Fallon Hearts O’ Gold Cantaloupe Festival has storied history | NevadaAppeal.com

Fallon Hearts O’ Gold Cantaloupe Festival has storied history

Staff report

FALLON – One of Fallon’s marquee special events is the Annual Hearts O’ Gold Cantaloupe Festival & Country Fair each Labor Day Weekend.

The festival, which is celebrating its 20th anniversary and draws more than 15,000 visitors annually, was inspired by the rich farm land of Fallon and Churchill County and the produce grown on it.

In fact, in its inception it was called the annual “Corn and Cantaloupe Festival.” The corn in the name has since given way to the popular Heart O’ Gold, a sweet, juicy cantaloupe that is still grown in the valley.

Often fondly remembered as an experiment, the Hearts O’ Gold cantaloupe was grown extensively between 1920 and 1930. Farmers gambled on the crop from the minute it went into the ground until it reached the consumer. A severe spring could easily wipe out a crop. An early fall frost could sneak in and kill the plants not quite ready for harvest. Poor packing had its way of splitting the fruit before it reached its destination. And competition from other markets in the west made growing cantaloupe a calculated risk at best.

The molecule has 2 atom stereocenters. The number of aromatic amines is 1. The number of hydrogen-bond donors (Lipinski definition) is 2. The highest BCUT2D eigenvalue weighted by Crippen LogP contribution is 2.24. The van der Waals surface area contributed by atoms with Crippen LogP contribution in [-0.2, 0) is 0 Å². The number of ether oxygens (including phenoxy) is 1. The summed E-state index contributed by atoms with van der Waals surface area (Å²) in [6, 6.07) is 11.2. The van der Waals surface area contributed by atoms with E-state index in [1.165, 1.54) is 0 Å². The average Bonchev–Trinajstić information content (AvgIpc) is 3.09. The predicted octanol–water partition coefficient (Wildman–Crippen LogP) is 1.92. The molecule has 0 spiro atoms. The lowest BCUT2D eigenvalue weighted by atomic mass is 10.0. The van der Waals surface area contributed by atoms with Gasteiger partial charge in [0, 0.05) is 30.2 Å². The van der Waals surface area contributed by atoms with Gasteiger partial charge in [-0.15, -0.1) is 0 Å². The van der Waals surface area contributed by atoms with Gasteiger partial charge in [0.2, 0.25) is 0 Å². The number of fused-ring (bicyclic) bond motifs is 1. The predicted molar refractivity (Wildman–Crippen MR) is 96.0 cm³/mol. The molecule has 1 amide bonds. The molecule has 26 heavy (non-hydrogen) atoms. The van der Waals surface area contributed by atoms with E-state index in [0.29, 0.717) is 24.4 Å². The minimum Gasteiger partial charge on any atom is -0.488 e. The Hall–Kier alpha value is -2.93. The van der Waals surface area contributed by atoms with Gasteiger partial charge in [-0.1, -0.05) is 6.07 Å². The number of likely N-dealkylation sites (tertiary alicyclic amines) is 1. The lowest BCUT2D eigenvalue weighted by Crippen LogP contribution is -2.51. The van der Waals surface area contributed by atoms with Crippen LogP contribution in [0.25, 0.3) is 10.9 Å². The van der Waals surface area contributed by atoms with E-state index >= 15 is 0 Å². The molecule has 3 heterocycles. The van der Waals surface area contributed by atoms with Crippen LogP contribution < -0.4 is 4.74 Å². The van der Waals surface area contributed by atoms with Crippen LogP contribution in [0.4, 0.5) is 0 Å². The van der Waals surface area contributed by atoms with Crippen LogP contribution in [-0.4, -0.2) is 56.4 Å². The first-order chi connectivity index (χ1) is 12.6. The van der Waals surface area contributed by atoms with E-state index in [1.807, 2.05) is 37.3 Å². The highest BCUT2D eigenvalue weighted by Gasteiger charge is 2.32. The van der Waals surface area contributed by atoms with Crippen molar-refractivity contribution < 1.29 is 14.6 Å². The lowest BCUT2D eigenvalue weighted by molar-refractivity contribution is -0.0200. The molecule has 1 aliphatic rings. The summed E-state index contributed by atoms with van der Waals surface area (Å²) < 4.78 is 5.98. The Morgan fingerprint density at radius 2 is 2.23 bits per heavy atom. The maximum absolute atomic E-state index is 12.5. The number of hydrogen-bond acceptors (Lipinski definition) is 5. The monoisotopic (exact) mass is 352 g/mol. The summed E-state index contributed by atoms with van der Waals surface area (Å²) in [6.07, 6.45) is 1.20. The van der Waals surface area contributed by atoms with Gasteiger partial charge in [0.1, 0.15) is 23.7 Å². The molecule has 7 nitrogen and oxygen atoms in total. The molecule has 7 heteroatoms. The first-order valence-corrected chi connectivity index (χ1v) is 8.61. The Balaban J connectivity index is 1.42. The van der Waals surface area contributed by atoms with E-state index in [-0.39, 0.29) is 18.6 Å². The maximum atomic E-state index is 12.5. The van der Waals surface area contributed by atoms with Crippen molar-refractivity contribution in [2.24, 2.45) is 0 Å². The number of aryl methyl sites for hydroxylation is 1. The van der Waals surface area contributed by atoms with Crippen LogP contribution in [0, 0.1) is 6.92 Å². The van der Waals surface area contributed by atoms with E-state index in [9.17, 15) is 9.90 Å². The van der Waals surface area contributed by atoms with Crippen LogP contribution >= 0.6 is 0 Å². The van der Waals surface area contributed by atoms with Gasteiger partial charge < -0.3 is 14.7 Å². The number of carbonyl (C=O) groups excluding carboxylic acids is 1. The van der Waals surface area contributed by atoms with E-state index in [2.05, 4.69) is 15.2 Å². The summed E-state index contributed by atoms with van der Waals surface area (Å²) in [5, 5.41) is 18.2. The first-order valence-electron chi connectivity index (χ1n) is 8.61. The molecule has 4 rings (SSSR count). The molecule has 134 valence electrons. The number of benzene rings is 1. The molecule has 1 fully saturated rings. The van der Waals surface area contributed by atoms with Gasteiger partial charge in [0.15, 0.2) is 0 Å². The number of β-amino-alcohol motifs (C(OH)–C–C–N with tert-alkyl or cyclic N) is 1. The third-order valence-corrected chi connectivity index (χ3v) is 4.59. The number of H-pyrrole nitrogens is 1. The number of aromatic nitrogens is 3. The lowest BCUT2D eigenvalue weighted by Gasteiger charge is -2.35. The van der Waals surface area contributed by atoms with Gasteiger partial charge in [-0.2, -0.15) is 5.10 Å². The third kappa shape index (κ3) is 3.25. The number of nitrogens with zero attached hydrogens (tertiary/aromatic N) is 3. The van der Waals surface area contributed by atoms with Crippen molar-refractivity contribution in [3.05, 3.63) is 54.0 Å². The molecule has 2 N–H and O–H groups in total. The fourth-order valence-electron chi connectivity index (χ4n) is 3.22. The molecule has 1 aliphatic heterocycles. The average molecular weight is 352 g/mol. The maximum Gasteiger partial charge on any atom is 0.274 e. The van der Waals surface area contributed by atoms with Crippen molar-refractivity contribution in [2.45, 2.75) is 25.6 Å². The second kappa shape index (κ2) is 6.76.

Yet, for 15 years, Fallon produced the “king of cantaloupes” and virtually cornered the market with a reputation for jumbo-sized melons with unmatched sweetness. The cantaloupes were coveted by some of the most exclusive restaurants in Reno, San Francisco and Salt Lake City, and shipped east to markets in New York.

By 1921, high cash returns from limited acreage led to widespread melon planting around Fallon. A group of farmers organized the Churchill County Cantaloupe Growers Association and adopted the “Hearts-O-Gold” trademark for their produce.

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This boom period for the Hearts O’ Gold cantaloupe saw 44 farms growing melons on more than 500 acres of prime land in Fallon and around Fernley.

By 1929 and 1930, the depression and a severe drought doomed the specialty farming in Fallon. The cantaloupe needed much more water than other crops. A new hybrid cantaloupe was introduced in the market place that cut the demand for the Heart O’ Gold.

Today, a few Fallon farms still produce the Heart O’ Gold cantaloupe, which is coveted by many who live in the nearby urban areas of Reno, Sparks and Carson City.